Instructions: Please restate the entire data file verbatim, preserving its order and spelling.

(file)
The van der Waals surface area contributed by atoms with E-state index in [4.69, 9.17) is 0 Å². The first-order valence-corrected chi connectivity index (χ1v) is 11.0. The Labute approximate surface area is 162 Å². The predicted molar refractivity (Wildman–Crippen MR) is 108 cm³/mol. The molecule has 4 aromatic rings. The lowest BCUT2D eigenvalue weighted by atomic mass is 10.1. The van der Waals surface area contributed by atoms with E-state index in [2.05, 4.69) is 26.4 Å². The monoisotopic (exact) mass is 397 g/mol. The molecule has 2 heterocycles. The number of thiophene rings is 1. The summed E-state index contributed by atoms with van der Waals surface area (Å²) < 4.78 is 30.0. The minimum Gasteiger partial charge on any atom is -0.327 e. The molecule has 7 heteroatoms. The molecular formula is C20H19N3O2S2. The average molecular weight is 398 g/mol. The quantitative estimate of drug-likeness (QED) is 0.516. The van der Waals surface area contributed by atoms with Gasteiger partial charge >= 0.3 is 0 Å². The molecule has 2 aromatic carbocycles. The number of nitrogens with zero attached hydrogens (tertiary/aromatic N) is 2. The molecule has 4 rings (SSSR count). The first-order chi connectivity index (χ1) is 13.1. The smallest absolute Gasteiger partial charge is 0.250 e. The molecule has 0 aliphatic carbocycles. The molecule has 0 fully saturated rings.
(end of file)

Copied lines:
The van der Waals surface area contributed by atoms with E-state index in [4.69, 9.17) is 0 Å². The first-order valence-corrected chi connectivity index (χ1v) is 11.0. The Labute approximate surface area is 162 Å². The predicted molar refractivity (Wildman–Crippen MR) is 108 cm³/mol. The molecule has 4 aromatic rings. The lowest BCUT2D eigenvalue weighted by atomic mass is 10.1. The van der Waals surface area contributed by atoms with E-state index in [2.05, 4.69) is 26.4 Å². The monoisotopic (exact) mass is 397 g/mol. The molecule has 2 heterocycles. The number of thiophene rings is 1. The summed E-state index contributed by atoms with van der Waals surface area (Å²) < 4.78 is 30.0. The minimum Gasteiger partial charge on any atom is -0.327 e. The molecule has 7 heteroatoms. The molecular formula is C20H19N3O2S2. The average molecular weight is 398 g/mol. The quantitative estimate of drug-likeness (QED) is 0.516. The van der Waals surface area contributed by atoms with Gasteiger partial charge >= 0.3 is 0 Å². The molecule has 2 aromatic carbocycles. The number of nitrogens with zero attached hydrogens (tertiary/aromatic N) is 2. The molecule has 4 rings (SSSR count). The first-order chi connectivity index (χ1) is 13.1. The smallest absolute Gasteiger partial charge is 0.250 e. The molecule has 0 aliphatic carbocycles. The molecule has 0 fully saturated rings.